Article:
There's lots to talk about, but let's take a look at the second of three trial tactic lessons from this film that you can think about adapting to your next trial's Opening Statement for example.
Our second tip? Plant a not-too-obvious Easter Egg and let the jury find it on their own.
One of the unique aspects of movies is that very often there are seemingly pointless scenes in a movie that are never fully explained by the end of the film. These scenes, however, serve a purpose. Every movie has an obvious plot and then there are the not-so-obvious scenes that actually contribute to the plot but not in an apparent way. You have to think about them. These are the Easter Eggs.
In computer parlance, the techies who wrote computer code (and which became the computer games of our youth) often would plant code inside the game as a surprise for the game players - sort of an inside joke for those who knew it was there. Well, we're talking about taking the same approach with your next jury, but in a much more serious way.
The idea is to give them something that is not terribly obvious but which some of the jurors will begin to think about and work into the unfolding case facts during the trial. In other words, let the jury find greater meaning in your case by discovering it on their own. But to encourage that discovery process, you often will need to plant an Easter Egg - a simple fact or statement or bit of evidence that may lead one or more of the jurors to begin to think on their own. The risk, of course, is that they may not go the direction you want them to. And that is why you need to be careful that your Easter Egg directs the jury to where you want them to go.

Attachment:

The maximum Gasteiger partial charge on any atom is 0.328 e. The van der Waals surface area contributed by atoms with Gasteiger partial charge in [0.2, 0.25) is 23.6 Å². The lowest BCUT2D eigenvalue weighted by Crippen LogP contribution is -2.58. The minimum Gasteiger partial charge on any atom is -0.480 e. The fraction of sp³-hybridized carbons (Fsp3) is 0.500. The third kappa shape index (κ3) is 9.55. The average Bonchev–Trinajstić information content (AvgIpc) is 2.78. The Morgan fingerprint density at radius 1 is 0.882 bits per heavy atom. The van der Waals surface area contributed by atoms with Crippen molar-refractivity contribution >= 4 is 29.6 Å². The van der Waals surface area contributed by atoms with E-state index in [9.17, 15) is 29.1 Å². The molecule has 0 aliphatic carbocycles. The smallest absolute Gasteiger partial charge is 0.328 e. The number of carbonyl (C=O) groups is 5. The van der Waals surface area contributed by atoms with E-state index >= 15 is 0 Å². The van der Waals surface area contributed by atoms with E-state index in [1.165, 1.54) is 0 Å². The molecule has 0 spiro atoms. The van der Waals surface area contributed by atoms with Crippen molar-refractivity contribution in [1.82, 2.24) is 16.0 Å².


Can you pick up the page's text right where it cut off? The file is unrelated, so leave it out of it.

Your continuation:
Back to the move, as an example.
There's a scene, also relatively early in the move, where the heroine (if that is what she is) is looking at her boyfriend and the camera focus on him as he says that what he told her was not a line and that he really meant it. Then, just as abruptly as it went into the scene, the film cuts away to another scene. There is no explanation for what the scene has to do with the plot at all. It is only later, with a lot of thought, that the view realizes that the scene is the moment in the lives of these two people that they first fell in love with each other. You don't get that from the movie scene itself, though. Only when you look back on it, through the understanding of the rest of the plot, can you realize what that scene meant to the storyline of the movie.
Now, here's an example of an Easter Egg in a prior auto sales fraud trial. Among the documents in evidence was the sales contract and the dealer's finance contract. No one paid much attention to the itemization of the charges on them which was placed there by the car dealer who had ripped off the consumer. But in the consumer's Opening Statement, the remark was made that the car dealer had gouged the consumer with bogus charges and fees, although the focus of the case was the fact that it was an undisclosed wrecked car that had not been repaired right. The focus of the case, according to the attorneys of both sides, was the damage that had been badly repaired on the car. But the Easter Egg was not that.
The sales contract included the state sales tax and when the total was written into the finance contract, the dealer added the state sales tax back on it again. In the Jury Room, one of the jurors pointed it out and that single, small fact fueled the easier-to-find fraud that permeated the case and also fueled the degree of punitive damages they jury felt was needed to curb this car dealer and warn others. It was not the focus of the case for the attorneys, but it was the obvious example of the fraud to the jury because it was black and white and indisputable. It was an Easter Egg waiting to be discovered.
Even if it isn't Easter-time, the result could be a Christmas present for your client. Next week, the final instalment of what movies can teach us about trial strategy - and another trial practice tip you can use.
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